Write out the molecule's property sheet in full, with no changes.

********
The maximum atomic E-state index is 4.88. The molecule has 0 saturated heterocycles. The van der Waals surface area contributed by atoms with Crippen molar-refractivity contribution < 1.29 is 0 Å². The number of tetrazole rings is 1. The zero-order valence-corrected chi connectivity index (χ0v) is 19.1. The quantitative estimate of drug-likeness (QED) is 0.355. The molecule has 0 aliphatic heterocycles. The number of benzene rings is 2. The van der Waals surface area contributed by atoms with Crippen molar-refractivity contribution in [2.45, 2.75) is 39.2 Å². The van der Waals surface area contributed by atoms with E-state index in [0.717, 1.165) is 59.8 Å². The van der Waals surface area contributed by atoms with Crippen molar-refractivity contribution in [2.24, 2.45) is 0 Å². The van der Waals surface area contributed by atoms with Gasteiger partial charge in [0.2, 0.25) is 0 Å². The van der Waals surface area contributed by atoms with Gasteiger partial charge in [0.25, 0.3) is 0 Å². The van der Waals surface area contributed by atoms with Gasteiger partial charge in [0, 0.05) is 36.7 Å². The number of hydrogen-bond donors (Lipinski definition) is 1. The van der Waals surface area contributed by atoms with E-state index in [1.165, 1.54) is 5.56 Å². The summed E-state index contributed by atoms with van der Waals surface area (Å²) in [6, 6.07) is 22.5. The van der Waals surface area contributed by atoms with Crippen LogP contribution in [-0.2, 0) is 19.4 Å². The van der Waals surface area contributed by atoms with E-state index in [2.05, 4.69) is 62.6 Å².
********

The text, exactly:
The maximum atomic E-state index is 4.88. The molecule has 0 saturated heterocycles. The van der Waals surface area contributed by atoms with Crippen molar-refractivity contribution < 1.29 is 0 Å². The number of tetrazole rings is 1. The zero-order valence-corrected chi connectivity index (χ0v) is 19.1. The quantitative estimate of drug-likeness (QED) is 0.355. The molecule has 0 aliphatic heterocycles. The number of benzene rings is 2. The van der Waals surface area contributed by atoms with Crippen molar-refractivity contribution in [2.45, 2.75) is 39.2 Å². The van der Waals surface area contributed by atoms with E-state index in [0.717, 1.165) is 59.8 Å². The van der Waals surface area contributed by atoms with Crippen molar-refractivity contribution in [2.24, 2.45) is 0 Å². The van der Waals surface area contributed by atoms with Gasteiger partial charge in [0.2, 0.25) is 0 Å². The van der Waals surface area contributed by atoms with Gasteiger partial charge in [0.25, 0.3) is 0 Å². The van der Waals surface area contributed by atoms with Gasteiger partial charge in [0, 0.05) is 36.7 Å². The number of hydrogen-bond donors (Lipinski definition) is 1. The van der Waals surface area contributed by atoms with E-state index in [1.165, 1.54) is 5.56 Å². The summed E-state index contributed by atoms with van der Waals surface area (Å²) in [6, 6.07) is 22.5. The van der Waals surface area contributed by atoms with Crippen LogP contribution in [-0.2, 0) is 19.4 Å². The van der Waals surface area contributed by atoms with E-state index in [2.05, 4.69) is 62.6 Å².